Appreciation For Jackie Robinson More Than Baseball For Bees’ Davis
SALT LAKE CITY – Teams across professional baseball will honor Jackie Robinson on the 75th anniversary of his debut with the Brooklyn Dodgers in 1947.
Robinson became the first black person to play in a Major League game since Moses Fleetwood Walker in 1884 when he played first base for the Dodgers just five days after signing with the franchise.
Salt Lake Bees infielder/outfielder Brendon Davis spoke about the influence Robinson had on the world.
“I wouldn’t be here without him.” Davis began, “Even past baseball, just the world in general, he changed so many lives. It changed the game of baseball, but he also changed the world. And I think that’s the most important part is not everything’s about baseball. It’s that he took baseball, and used that to change the world. Without him I wouldn’t be here. So many other players wouldn’t be here in history, it wouldn’t be the same.”
Robinson went on to win the inaugural Rookie of the Year award and finished fifth in the MVP voting. In 151 games in 1947, Robinson hit 12 home runs, logged 175 base hits with a .297 average and led the league with 29 stolen bases. All while dealing with insults and hatred from fans and players alike.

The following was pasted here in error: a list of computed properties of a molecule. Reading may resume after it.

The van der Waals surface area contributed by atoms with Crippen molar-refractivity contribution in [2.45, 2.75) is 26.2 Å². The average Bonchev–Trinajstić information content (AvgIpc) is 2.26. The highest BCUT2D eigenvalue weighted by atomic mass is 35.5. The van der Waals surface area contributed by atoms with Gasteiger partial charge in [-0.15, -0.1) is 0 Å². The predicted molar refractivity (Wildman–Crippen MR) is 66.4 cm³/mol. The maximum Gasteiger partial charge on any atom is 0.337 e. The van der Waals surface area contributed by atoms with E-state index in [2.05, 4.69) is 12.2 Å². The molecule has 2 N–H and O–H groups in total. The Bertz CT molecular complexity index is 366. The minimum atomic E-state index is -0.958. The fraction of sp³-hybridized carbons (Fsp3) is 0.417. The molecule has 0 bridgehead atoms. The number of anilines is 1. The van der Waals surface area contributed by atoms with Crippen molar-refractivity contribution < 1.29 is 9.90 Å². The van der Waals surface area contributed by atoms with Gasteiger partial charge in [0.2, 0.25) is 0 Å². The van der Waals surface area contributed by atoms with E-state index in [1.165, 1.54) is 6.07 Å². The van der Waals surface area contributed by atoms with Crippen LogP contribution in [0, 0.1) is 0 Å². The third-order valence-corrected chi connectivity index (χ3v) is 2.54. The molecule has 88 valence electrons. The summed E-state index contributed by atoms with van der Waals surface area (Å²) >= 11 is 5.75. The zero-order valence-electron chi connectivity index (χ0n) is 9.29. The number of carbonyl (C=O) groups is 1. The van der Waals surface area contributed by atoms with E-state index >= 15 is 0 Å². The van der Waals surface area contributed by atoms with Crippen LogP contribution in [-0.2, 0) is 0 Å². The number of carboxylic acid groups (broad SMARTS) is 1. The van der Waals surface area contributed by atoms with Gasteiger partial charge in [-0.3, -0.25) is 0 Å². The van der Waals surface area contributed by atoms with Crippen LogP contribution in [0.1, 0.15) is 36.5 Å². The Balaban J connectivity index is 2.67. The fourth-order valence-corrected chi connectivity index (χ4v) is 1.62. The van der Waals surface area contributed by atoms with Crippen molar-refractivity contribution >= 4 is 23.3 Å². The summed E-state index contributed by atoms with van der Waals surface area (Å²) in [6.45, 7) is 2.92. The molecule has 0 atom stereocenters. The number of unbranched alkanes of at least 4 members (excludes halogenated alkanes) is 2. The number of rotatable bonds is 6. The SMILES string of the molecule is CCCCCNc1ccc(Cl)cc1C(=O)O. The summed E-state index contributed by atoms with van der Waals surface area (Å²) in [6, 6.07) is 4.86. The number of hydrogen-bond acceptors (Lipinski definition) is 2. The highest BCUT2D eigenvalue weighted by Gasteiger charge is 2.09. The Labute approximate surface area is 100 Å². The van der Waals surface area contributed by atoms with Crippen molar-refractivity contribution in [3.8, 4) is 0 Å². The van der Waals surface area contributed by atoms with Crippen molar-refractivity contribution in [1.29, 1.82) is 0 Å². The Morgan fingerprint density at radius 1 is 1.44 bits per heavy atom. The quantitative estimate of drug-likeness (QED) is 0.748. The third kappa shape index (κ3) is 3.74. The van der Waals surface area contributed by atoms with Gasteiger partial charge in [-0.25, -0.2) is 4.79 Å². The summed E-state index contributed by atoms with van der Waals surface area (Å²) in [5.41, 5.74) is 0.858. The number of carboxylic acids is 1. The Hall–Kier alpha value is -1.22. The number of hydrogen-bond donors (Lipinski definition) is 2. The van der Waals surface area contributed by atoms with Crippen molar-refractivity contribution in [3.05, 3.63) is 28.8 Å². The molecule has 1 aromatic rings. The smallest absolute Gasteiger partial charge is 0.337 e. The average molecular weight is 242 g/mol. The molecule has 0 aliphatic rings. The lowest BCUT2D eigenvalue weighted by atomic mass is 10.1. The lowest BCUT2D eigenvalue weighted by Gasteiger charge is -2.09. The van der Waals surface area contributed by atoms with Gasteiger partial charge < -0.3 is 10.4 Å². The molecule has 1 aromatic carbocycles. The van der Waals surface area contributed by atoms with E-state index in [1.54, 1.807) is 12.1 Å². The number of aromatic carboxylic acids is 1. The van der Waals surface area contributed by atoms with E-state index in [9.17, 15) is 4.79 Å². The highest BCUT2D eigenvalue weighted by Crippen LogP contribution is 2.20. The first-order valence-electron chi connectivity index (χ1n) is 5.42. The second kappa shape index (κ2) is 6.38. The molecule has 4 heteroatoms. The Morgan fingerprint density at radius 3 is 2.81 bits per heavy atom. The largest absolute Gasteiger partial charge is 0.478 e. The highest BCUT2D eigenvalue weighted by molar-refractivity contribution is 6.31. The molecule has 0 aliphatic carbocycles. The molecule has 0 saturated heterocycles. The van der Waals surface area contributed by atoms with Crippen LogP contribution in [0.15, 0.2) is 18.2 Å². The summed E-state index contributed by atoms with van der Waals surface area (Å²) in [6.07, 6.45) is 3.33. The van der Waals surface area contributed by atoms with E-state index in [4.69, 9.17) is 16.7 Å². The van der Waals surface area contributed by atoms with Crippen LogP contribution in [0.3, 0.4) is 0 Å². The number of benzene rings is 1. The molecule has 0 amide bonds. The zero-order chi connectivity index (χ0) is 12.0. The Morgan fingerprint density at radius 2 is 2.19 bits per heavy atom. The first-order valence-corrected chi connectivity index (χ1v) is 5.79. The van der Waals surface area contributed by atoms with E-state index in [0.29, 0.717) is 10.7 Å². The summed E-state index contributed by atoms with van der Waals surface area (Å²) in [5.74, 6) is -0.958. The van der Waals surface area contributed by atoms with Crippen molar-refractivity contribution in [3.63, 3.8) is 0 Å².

“He didn’t want to be judged on skin color. He just wanted to go out there and help the team win,” Davis said. “The amount of heat that he took from fans, it’s hard to imagine, to be able to do what he did and to play at the at the level that he played at; it’s unbelievable.”
Davis also spoke of the hate he has heard from fans, “There’s still a lot of work to be done. There’s still some things that we hear today that, you know, people were saying the same thing back back then to Jackie, we still hear it today. So I think there’s still some ways to go but he definitely blazed the path. And like I said, done so much for the black community, black players and the game in general, no matter what skin color, you are all minorities, it did so much for all of us. So we’re very thankful for him.”
Since April 15, 2004 all MLB teams and a number of teams across minor league baseball have worn the number 42 to honor Robinson on the anniversary of his debut. Davis talked about the honor of wearing No. 42 on his back. ” It means the world to us. Like I said, he means so much to everybody, not just black players, all players, all baseball players and all people around the world. So it means a lot to be able to put on the 42 It’s a pretty special day.”